pox


Also found in: Dictionary, Thesaurus, Acronyms, Idioms, Encyclopedia, Wikipedia.

pox

 [poks]
any eruptive or pustular disease, especially one caused by a virus, such as chickenpox, cowpox, or smallpox.

pox

(poks),
1. An eruptive disease, usually qualified by a descriptive prefix; for example, smallpox, cowpox, chickenpox. See the specific term.
2. Archaic or colloquial term for syphilis.
[var. of pl. pocks]

pox

(poks) any eruptive or pustular disease, especially one caused by a virus, e.g., chickenpox, cowpox, etc.

pox

(pŏks)
n.
1. A disease such as chickenpox or smallpox, characterized by purulent skin eruptions that may leave pockmarks.
2. Syphilis.
3. Misfortune or calamity.

pox

Etymology: ME, pokkes, pustules
1 any of several vesicular or pustular exanthematous diseases terminating in scars.
2 the pitlike scars of smallpox or chicken pox.
3 archaic. syphilis.

pox

Infection disease See Chickenpox, Smallpox.

pox

(poks)
1. An eruptive disease, usually qualified by a descriptive prefix, e.g., smallpox, cowpox, chickenpox.
2. An eruption, first papular then pustular, occurring in chronic antimony poisoning.
3. Archaic or colloquial term for syphilis (also called great pox).
[var. of pl. pocks]

pox

1. Any of the various infectious diseases, such as CHICKENPOX or cowpox, that cause blistering skin rashes. Some are caused by POXVIRUSES. Chickenpox is caused by a HERPES virus.
2. A slang term for SYPHILIS, which is not a pox.

Pox

A pus-filled bump on the skin.
Mentioned in: Smallpox

pox

(poks)
An eruptive disease, usually qualified by a descriptive prefix; e.g., smallpox, cowpox, chickenpox.
[var. of pl. pocks]

pox

a group of diseases caused by poxviruses and affecting primarily the skin and manifested by a characteristic progression of lesions from erythema to papule to vesicle to pustule to a round, reddish, raised scab about 0.5 inch diameter to a pock mark which remains at the site of lesions after healing. Includes buffalopox, camelpox, canarypox, catpox, cowpox, ectromelia (2), elephantpox, fowlpox, goatpox, horsepox, monkeypox, parrotpox, pseudocowpox, rabbitpox, sealpox, sheeppox, swinepox.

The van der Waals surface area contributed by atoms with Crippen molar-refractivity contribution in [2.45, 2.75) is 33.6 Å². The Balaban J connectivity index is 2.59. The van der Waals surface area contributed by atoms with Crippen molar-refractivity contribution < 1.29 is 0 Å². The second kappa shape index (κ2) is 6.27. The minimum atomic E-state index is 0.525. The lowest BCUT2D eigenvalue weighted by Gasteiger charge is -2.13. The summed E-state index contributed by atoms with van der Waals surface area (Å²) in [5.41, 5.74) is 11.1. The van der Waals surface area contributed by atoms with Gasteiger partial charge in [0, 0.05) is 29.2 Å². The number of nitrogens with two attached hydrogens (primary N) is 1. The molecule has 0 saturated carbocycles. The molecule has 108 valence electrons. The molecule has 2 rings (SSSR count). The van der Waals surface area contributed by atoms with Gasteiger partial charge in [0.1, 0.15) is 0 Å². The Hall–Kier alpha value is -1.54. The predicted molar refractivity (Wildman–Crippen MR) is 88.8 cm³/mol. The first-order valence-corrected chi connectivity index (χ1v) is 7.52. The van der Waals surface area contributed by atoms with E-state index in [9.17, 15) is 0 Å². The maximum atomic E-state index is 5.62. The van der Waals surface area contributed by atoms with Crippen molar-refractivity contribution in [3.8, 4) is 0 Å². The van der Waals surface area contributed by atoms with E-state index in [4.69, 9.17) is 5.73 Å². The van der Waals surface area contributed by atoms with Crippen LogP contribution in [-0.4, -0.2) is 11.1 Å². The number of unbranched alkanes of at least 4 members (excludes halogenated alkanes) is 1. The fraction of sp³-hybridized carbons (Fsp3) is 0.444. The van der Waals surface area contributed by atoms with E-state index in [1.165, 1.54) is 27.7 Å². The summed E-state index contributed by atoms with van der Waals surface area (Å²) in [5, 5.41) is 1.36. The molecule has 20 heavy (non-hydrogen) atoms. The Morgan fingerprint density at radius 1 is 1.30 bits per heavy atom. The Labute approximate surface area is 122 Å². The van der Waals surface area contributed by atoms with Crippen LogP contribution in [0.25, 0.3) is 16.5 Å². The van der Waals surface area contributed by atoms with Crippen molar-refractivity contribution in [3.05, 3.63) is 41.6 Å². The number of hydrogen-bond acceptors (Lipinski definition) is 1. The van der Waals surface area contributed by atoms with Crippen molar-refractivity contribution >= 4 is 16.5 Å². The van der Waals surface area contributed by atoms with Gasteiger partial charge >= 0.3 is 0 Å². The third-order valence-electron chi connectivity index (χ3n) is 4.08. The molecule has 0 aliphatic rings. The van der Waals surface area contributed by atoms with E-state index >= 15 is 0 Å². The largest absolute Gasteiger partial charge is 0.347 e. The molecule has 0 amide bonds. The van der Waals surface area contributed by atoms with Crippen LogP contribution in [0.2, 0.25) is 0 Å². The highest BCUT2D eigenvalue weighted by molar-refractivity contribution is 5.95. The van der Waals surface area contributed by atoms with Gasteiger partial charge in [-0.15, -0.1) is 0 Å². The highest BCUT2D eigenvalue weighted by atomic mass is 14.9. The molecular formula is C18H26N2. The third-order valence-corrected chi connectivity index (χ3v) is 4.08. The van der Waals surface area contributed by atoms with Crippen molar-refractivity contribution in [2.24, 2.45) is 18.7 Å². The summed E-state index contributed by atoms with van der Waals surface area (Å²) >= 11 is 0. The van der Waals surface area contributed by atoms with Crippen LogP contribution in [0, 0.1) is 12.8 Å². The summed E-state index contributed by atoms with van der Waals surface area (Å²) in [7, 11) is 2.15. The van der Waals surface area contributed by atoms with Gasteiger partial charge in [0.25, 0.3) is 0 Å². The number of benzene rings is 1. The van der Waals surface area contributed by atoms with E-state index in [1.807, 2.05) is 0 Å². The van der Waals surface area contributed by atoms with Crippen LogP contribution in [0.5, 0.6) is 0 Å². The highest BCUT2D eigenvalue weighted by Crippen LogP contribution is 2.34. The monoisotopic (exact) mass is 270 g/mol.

References in periodicals archive ?
As the POX Hub ramps up, we expect TCC to decline to slightly above USD500/oz in 2020, a level more in line with peers.
We would not routinely expect nurseries or GP surgeries to contact us about cases of chicken pox, because it is usually a mild illness and most healthy children recover with no complications.
Molecular detection of sheep pox virus: According to manufacturer`s instruction, DNA was extracted from skin and lung samples as well as commercial live attenuated sheep pox virus as positive control using DNeasy Blood and Tissue Kit (QIAGEN, USA).
According to a medical specialist, receiving a chicken pox vaccine is the best way to prevent contracting the illness.
The shifting incidences of chicken pox and shingles, however, were predicted years before they occurred.
Differentiation of sheep pox and goatpoxviruses by sequence analysis and PCR-RFLP of P32 gene.
Humans can be infected by sheep pox, but we have not yet registered such cases in Pyatimar," the mayor said.
Prevention of Chicken Pox in Pregnancy: The routine infection control process can be useful in prevention of chicken pox.
As well as displacing red squirrels from their habitat, grey squirrels also carry the squirrel pox virus, which they have spread to the reds.
But this squirrel survived the pox, which is great news.
The doctors are mulling over carrying out a research on adult chicken pox owing to this " different pattern".
Over the entire follow-up period, the incidence rate of chicken pox in this cohort was 9 to 10 times lower than corresponding rates in unvaccinated children of the same age in the pre-vaccine era.